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  • Chris Allan is a clinical psychologist and Director of the Psychology Clinic at the University of Wollongong. He has a strong interest in both cognitive and psychodynamic therapies and an ongoing fascination in the interaction of technology and psychology. His interests are varied and include martial arts, playing guitar, cooking, chess, clothes, poetry and computer gaming. He is married with two children two dogs and a budgie.

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The Relaxed Therapist

...or maybe she was just "puzzled"?

One Christmas, seven clients each gave me a bottle of wine. As I don't drink alcohol (and never have), I'm not sure what I did to invite this...I'd never been given alcohol before and haven't been given any since!

DrX

I believe that we can only understand offers of gifts by listening to patients on a case-by-case basis. The latent meanings symbolically represented in the patient’s communication are of the utmost importance in terms of understanding the trigger for the gift, the meaning of the gift and the possible meanings of our responses to the offer of the gift.

When we listen to multiple levels of communication in a session, the underlying meanings of these 'acting-in' phenomena may be represented quite clearly, but your crossword puzzle example serves to remind that the gift itself is a communication. The symbolic expression of latent meaning in a gift of crossword puzzles is one of those unforgettable and extraordinary things that can occur in psychotherapy. The patient may have manifestly explored her anger with you, but apparently still felt some anger that was defensively disguised as a 'gift' of 'cross words.' As a 'puzzle,' the gift also seems to contain an invitation for you to decode the patient's cross words.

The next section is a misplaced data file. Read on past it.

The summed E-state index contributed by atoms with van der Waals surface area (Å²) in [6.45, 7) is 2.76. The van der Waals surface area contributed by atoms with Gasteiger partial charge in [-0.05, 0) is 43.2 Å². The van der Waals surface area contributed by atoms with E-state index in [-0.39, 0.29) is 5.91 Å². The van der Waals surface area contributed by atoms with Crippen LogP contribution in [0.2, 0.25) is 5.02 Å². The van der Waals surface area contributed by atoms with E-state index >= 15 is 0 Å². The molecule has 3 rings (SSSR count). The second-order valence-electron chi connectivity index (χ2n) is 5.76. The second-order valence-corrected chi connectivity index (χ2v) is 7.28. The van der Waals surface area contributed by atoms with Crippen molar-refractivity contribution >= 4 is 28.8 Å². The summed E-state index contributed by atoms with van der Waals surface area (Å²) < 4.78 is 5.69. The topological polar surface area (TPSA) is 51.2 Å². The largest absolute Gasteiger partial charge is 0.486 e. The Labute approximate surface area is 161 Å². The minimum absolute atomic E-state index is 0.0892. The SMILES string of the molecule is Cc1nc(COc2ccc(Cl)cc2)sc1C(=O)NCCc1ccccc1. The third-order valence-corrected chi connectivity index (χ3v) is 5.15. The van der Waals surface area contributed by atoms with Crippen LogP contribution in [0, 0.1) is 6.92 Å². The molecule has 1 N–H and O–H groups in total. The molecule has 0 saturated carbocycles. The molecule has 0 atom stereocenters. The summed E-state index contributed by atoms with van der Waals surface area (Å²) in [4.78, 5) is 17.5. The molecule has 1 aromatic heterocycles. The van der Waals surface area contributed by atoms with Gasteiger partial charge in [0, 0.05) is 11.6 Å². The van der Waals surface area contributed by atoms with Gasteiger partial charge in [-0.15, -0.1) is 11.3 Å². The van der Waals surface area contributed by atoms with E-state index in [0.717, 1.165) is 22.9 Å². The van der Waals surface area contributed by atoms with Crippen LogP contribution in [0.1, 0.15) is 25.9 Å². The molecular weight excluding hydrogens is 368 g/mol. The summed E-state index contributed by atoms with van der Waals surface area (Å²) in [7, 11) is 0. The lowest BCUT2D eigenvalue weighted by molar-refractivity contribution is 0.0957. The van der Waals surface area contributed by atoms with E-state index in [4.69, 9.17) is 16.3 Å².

Unconscious processes are ingenious. I've got to hand it to you for letting the meaning of the gift get through to you as quickly as it did. This is the kind of meaning that can easily elude recognition even as it stares us in the face. We all know that what seems obvious in retrospect is often not on the radar of our awareness as we try to understand what is happening in a session. Yet once we see the meaning, the pieces fall into place. It's a great story. Thanks for sharing it with us.

Chris

I am always delighted the way another therapist will look at a gift and its interpretation and provide another or deeper interpretation to the one already made. This is a nice observation by Dr X that the crosswords were also a puzzle to be decoded. Wish affect and conflict.

However Relaxed Therapist’s seven bottles of wine may have just been seven bottles of wine. Would we make a different interpretation however if all seven clients knew the therapist liked wine or even more interestingly if all seven knew he didn’t drink :-)

Regards
Chris

psychoa

And what of the patient who gives the therapist who's thumb is anything but green, not just a plant but a minature evergreen? I think she's always wondered if I could keep her alive...

Nikeroo

I agree that gifts can be symbolic. I know of a patient that once offered her therepist a gift of a box of tissues. There had been none in the room and she was worried that his other patients needed them.

Mb

My father is a psychiatrist, and I was always stunned by the sheer numbers of fruitcakes and nut mixes he received from patients every year. Either they were being intentionally funny or else the unconscious at worl!

larginine plus

Most herbal tea is purchased in the form of a processed tea bag.

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